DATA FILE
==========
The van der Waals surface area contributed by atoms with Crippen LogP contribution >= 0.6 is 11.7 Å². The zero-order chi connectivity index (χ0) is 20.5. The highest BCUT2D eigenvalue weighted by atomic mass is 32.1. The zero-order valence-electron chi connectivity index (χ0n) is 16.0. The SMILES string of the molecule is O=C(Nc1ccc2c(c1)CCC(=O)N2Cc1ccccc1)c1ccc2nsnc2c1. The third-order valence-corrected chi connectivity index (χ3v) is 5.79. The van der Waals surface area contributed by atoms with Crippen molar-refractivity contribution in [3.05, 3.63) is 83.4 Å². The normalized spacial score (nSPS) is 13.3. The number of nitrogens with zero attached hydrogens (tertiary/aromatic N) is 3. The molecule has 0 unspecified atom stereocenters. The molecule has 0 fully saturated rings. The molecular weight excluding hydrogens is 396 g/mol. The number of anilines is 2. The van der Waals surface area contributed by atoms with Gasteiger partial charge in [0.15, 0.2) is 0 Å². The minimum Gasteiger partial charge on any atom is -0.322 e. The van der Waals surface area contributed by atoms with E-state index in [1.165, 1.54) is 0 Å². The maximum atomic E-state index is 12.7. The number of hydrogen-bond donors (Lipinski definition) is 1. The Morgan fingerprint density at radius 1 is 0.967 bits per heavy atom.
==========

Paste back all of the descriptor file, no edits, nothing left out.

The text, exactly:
The van der Waals surface area contributed by atoms with Crippen LogP contribution >= 0.6 is 11.7 Å². The zero-order chi connectivity index (χ0) is 20.5. The highest BCUT2D eigenvalue weighted by atomic mass is 32.1. The zero-order valence-electron chi connectivity index (χ0n) is 16.0. The SMILES string of the molecule is O=C(Nc1ccc2c(c1)CCC(=O)N2Cc1ccccc1)c1ccc2nsnc2c1. The third-order valence-corrected chi connectivity index (χ3v) is 5.79. The van der Waals surface area contributed by atoms with Crippen molar-refractivity contribution in [3.05, 3.63) is 83.4 Å². The normalized spacial score (nSPS) is 13.3. The number of nitrogens with zero attached hydrogens (tertiary/aromatic N) is 3. The molecule has 0 unspecified atom stereocenters. The molecule has 0 fully saturated rings. The molecular weight excluding hydrogens is 396 g/mol. The number of anilines is 2. The van der Waals surface area contributed by atoms with Gasteiger partial charge in [0.15, 0.2) is 0 Å². The minimum Gasteiger partial charge on any atom is -0.322 e. The van der Waals surface area contributed by atoms with E-state index in [1.165, 1.54) is 0 Å². The maximum atomic E-state index is 12.7. The number of hydrogen-bond donors (Lipinski definition) is 1. The Morgan fingerprint density at radius 1 is 0.967 bits per heavy atom.